The Common Sense Guide to Improving Palliative Care > 1.6 The Temporarily Immortal and the Dying: Who's Who?
The boundary between those who are healthy (or merely chronically ill) and those who are dying is not obvious, yet we often link appropriate care to that transition between categories. It is well worth taking some time to consider what truth there is in that distinction. We talk about the living and the dying as if the difference were obvious, as obvious as the distinction between men and women. But deciding who is dying is more subjective than that; it is more like the distinctions between short and tall or thin and heavy. As long as we—patients, families, caregivers, clinicians—are pursuing a cure or even a return to better health, we count ourselves as being among the living, the "temporarily immortal." Once we accept that the situation will worsen and that treatment will be futile, then we join the dying. Most of us would prefer to be counted among the dying only for a short time at the end of life, not for years and years, as happens when we need palliative care for a long time.
However, life and death are not that simple. Many people with serious and eventually fatal illness continue to function in their usual social roles. Eventually, the combination of multiple illnesses and the frailty of advanced age lead to increasing disability and, after perhaps five years, eventual death. The usual course toward the end of life is a number of years of increasing disease, disability, and use of healthcare services; the situation, then, is no longer an either/or proposition. Most do not look as though they are dying, and they would not describe themselves that way, either. The rather misleading way we think about "the dying" frames much of our public policy and healthcare. The Medicare hospice benefit, for instance, requires that patients have a "life expectancy of six months or less if the disease takes its normal course" (42 CFR Part 418, p. 916). Many laws about living wills, forgoing life-sustaining treatment, and advance directives use the term "terminal illness." Often, these policies serve to exclude people with desperate needs but ambiguous prognoses, especially people who are stable but in very fragile condition.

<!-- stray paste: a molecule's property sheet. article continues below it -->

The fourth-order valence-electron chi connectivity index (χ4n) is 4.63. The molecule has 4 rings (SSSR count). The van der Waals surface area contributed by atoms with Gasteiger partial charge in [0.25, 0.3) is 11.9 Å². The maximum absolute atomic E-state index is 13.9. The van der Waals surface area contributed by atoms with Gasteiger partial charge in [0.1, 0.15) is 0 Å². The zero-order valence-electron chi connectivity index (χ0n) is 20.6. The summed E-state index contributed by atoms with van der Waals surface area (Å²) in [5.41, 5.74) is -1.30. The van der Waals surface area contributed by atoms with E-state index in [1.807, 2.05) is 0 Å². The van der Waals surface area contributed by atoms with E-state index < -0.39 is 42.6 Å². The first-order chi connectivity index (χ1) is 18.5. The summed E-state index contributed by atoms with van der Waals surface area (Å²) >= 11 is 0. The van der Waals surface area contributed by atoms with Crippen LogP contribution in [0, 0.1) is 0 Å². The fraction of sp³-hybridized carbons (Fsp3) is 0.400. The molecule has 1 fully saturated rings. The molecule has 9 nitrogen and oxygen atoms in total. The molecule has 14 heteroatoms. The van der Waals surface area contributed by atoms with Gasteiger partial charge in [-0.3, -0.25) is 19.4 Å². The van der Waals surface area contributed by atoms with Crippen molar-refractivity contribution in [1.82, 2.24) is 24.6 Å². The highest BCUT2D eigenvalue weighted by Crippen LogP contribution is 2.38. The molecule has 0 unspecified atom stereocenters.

When trying to label patients as appropriate for hospice or palliative care (or not), organizations need to begin by redefining their terms. Rather than focusing on those who are clearly "dying," we need to consider patients for whom increasing illness and disability will lead to death sometime in the next few years and to think about how to offer them the kinds of services that help patients live well, even while dying. We have come to use the "surprise" question, first tested by Franciscan Health Services in Washington State: ask clinicians, "Would you be surprised if this patient died in the next six months or so?" Those whose death would not be surprising need palliative care, or at least advance care planning, comfort care, and psychosocial support. However, defining the population in this way means that there is no clear time when the patient gets only treatment or only palliation. Some patients will need both ICU care and do-not-resuscitate (DNR) decisions; some will want to be on transplant lists and record an oral history for a family legacy. Some who are sick enough to die will die within days, but others may hang on for years.